A few weeks ago, I celebrated my fiftieth birthday. As part of a day away from my usual routines, I spent the middle of the afternoon browsing Three Lives bookstore and picked up one of Ted Kooser’s collections, Delights & Shadows, which I opened to this poem:
I place this within the first order
of wonders: a ten-year-old girl
alone on a sunny, glassed-in porch
in February, the world beyond
the windows slowly tipping forward
into spring, her thin arms held out
in the sleepwalker pose, and pinched
and stretched between her fingers,
a length of common grocery twine
upon which smoothly spins and leans
one of the smaller worlds we each
at one time learn to master, the last
to balance so lightly in our hands.
Back outside, as I walked the streets of the West Village, the idea of “smaller worlds we each at one time learn to master” kept ringing in my ears: a beautiful summary of how I spend my days. On the hour, I beam from one organization and its endeavor to the next. Each endeavor aims to grasp and order its part of the “world beyond the windows,” mastering that world just enough that a goal can be achieved.
Shortly after I turned 42, as I was getting ready to start Incandescent, I wrote down a picture of myself at 50. It is striking how much that picture has manifested in the past eight years. The imagined seven- and four-year-old children are actually Minh, 6 and Henry, 5. The firm I’d envisioned building was very much what Incandescent has become, a vehicle to work in parallel with large enterprises on strategy and organization; with founders on creating and building ventures, some of them from the ground up; and with foundations and non-profits on systems change. The book I’d envisioned having published isn’t done, but it is the book I’m now at work writing. For all the unimagined directions the world beyond the windows has taken, I am living, in all of the essence and most of the details, the life I dreamt.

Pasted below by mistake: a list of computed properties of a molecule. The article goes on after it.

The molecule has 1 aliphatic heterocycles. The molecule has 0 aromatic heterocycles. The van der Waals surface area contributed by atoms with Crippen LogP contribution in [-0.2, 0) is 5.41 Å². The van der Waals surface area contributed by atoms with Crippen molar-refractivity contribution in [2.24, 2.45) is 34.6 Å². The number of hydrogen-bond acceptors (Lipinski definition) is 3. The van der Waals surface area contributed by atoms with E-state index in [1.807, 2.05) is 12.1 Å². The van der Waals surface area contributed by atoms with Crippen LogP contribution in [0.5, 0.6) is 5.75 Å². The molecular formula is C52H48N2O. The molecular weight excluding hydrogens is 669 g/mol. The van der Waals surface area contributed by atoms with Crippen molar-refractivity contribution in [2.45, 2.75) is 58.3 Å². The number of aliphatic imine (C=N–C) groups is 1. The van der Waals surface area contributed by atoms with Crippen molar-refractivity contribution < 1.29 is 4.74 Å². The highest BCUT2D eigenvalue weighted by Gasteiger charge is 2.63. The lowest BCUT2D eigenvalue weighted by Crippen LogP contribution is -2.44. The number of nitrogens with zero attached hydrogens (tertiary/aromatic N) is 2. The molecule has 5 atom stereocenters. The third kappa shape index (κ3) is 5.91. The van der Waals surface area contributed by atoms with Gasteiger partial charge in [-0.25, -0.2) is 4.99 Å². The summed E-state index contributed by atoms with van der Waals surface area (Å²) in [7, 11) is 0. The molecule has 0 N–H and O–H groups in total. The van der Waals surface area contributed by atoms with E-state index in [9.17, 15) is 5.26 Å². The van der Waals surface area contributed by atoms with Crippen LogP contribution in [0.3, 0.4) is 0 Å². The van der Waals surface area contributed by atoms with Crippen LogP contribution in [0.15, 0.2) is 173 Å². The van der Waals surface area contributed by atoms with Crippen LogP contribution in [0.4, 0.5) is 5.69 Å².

Before that day amidst my 43rd year, I’d never before tried especially hard to picture my life a decade out, and if I’d done that at 20 or 30, my pictures wouldn’t have been particularly close. At 20, it wouldn’t have crossed my mind to consider how much my life at thirty would revolve around being a founder; at 30, I wouldn’t have imagined ten years out, that would have ceased to be the case. On the afternoon of my birthday, thinking to the rhythm of walking, I asked myself whether I had a picture of my life at sixty—and whether I wanted one.
The perspective I found more powerful was to project myself twenty years out: with luck, a healthy seventy, with two grown-up children deeply immersed in the spinning and leaning of their own small worlds. My picture of fifty was a vision of a point of arrival: ending the decade with children I hadn’t yet fathered, a firm that I hadn’t yet built, and a life rather different than the life I was embarking from in my early forties. But it didn’t make sense to me to think about seventy as a point of arrival. Contemplating a twenty-year arc, the perspective that fit better was immersion, not summation. These twenty years would never come again. Annie Dillard called a schedule “a net for catching days.” What could I catch within the net of these next seven thousand days?